Tuesday, July 16, 2024


Pakistan govt looks to pass legislation on establishment of military courts

IANS | May 16, 2023 02:07 PM

ISLAMABAD: After the Pakistan Army's decision to nab all and spare none, establishment of military courts seems to be the way forward for the current government and the establishment, with a special focus on former Prime Minister Imran Khan, PTI leaders and workers, who are being nabbed under the terrorism and army act regulations.

As per sources in the government, the ruling coalition under Prime Minister Shehbaz Sharif does not trust Chief Justice of Pakistan Umar Atta Bandial and many others in the judiciary, who they believe continue to give blanket legal cover to Khan and his party leaders in many cases.

"You can see the anger in the parliament against the Supreme Court Chief Justice Atta Bandial and other judges. The government or even the establishment wants to make a strong statement in response to the May 0 mayhem, and that is something that may not be achieved if Imran Khan or other PTI leaders and workers are put to trial under the current judicial setup, " said a government source.

It is also a fact that as per the law of the land, the Pakistan Army Act or Official Secrets Act cannot be applied on a civilian.

In order to implement both the provisions, an amendment in the Constitution and the Army Act 1952, would be required to reinstate the expansion of jurisdiction of the military courts and allow them to try civilians for terror-related offenses.

Military courts were established in Pakistan on January 7, 2015, for a period of two years, as part of the National Action Plan (NAP) and its 20-point action plan, formulated after the terror attacks on the Army Public School on December 16, 2014, which killing at least 148 people, including children.

The military courts saw serious criticism by global human rights bodies, including the UN, while opposition political parties raised questions over civilians being tried in military courts through secret court trials, prompting questions over fair trial matters.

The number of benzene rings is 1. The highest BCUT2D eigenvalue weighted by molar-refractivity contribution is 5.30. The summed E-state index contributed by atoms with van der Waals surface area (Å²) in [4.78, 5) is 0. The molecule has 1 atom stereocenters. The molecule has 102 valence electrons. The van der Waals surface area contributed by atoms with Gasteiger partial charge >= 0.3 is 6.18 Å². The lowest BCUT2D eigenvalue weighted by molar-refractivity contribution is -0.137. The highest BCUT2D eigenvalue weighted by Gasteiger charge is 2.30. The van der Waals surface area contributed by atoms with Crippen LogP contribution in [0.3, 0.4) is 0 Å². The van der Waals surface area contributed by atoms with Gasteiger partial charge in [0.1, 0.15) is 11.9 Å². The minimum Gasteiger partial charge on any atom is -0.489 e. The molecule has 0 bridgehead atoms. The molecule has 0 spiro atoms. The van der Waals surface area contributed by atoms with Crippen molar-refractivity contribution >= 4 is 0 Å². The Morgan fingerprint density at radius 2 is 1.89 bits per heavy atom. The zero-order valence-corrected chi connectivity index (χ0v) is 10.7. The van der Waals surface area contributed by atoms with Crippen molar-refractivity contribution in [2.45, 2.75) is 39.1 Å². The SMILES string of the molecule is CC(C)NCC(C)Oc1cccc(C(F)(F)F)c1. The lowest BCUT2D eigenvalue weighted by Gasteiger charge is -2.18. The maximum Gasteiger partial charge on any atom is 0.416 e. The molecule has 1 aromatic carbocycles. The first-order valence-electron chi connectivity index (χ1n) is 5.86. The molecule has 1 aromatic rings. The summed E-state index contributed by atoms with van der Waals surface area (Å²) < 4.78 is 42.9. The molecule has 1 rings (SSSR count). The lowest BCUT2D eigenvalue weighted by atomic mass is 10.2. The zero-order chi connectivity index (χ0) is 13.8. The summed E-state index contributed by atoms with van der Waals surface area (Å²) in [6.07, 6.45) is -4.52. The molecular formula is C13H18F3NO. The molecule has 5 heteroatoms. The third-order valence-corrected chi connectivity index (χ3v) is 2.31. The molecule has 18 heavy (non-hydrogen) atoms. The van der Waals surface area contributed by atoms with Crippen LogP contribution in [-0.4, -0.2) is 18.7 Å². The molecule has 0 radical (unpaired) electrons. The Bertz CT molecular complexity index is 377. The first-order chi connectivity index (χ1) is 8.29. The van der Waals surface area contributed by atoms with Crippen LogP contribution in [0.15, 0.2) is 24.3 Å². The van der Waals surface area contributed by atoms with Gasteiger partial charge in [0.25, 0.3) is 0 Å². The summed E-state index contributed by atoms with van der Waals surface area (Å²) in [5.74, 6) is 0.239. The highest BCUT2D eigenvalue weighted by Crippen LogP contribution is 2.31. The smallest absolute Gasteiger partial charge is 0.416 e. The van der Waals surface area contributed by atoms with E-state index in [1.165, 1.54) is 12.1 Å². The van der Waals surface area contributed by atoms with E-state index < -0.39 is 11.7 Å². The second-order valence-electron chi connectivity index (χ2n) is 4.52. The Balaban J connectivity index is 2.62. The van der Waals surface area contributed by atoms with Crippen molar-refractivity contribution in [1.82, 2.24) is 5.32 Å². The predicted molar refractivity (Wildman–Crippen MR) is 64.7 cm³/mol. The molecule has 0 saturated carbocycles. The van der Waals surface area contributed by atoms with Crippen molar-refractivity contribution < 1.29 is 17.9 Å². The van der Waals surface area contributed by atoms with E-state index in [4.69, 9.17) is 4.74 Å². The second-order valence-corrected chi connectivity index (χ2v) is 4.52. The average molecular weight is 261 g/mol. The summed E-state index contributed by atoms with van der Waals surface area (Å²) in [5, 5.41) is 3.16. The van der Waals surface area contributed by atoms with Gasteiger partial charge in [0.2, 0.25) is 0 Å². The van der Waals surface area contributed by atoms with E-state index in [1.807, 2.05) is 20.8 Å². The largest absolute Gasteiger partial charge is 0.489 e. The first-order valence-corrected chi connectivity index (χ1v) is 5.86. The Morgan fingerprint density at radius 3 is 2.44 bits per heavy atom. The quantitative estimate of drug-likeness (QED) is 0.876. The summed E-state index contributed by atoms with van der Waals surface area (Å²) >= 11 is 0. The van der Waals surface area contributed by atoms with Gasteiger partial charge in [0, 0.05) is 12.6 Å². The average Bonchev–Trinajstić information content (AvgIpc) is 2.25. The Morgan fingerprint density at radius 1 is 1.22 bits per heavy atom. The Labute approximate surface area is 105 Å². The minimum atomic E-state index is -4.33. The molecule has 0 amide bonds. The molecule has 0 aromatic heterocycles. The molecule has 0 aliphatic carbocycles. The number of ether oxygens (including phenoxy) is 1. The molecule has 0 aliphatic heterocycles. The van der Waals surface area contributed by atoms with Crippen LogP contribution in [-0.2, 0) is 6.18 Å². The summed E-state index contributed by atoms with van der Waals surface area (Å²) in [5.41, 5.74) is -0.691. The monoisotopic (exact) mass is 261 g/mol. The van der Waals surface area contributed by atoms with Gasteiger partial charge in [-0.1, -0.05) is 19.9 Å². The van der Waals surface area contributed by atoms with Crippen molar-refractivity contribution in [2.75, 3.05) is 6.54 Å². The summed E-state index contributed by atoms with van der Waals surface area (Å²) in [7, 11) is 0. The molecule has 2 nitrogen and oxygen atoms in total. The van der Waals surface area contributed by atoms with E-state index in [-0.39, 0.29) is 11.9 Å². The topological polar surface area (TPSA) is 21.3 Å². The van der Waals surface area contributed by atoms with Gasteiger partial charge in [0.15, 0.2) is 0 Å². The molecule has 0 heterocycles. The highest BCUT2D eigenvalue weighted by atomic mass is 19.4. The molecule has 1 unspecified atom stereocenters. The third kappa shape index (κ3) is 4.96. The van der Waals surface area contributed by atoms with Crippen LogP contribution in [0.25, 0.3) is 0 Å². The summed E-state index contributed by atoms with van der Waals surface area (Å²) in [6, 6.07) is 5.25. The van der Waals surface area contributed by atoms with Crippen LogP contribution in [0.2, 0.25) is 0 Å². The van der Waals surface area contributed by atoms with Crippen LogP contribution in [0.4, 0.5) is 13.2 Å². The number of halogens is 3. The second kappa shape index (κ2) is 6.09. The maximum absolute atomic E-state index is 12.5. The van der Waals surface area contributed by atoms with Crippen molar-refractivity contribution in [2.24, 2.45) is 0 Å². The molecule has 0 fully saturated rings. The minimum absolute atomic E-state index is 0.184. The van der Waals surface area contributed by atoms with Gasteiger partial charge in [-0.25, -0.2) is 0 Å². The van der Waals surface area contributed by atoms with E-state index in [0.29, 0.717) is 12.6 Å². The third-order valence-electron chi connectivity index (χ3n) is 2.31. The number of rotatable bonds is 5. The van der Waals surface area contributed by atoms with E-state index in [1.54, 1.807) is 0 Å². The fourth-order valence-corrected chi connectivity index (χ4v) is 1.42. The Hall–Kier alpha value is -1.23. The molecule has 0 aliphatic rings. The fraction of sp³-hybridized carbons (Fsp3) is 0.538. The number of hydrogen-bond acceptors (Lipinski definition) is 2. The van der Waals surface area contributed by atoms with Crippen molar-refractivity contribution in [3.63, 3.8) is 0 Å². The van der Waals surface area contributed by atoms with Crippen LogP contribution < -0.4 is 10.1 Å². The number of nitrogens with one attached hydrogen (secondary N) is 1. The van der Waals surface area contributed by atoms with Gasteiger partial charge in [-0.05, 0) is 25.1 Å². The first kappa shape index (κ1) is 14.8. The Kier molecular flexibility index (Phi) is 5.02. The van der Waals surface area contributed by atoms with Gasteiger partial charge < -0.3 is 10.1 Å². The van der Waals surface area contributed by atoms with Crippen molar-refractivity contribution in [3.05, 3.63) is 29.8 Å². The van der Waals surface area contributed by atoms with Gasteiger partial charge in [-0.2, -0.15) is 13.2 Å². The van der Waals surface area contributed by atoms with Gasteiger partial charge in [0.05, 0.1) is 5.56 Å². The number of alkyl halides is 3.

former Indian naval officer Kulbhushan Jadhav, who was arrested and taken into custody from Balochistan by Pakistani authorities, was also put to trial on charges of spying, terrorism and espionage under the Pakistan Army Act and the Official Secrets Act.

He was given death sentence by a Pakistani military court as well, which was later overturned by the International Court of Justice (ICJ), barring the Pakistani government from implementing decision of the military court to give capital punishment and directed them to have him trialed in a civil court.

However, with the current political unrest in the country, in which the ruling government and the military establishment has decided to take on Khan and his anti-military narrative under terrorism related laws, coupled with the distrust that prevails among both institutions in relation to the judiciary's alleged support for the former premier in all legal cases against him; it is believed that all measures would be undertaken to reinstate the military courts and punish PTI workers, its supporters, leaders and even Imran Khan through sanctioned penalties.

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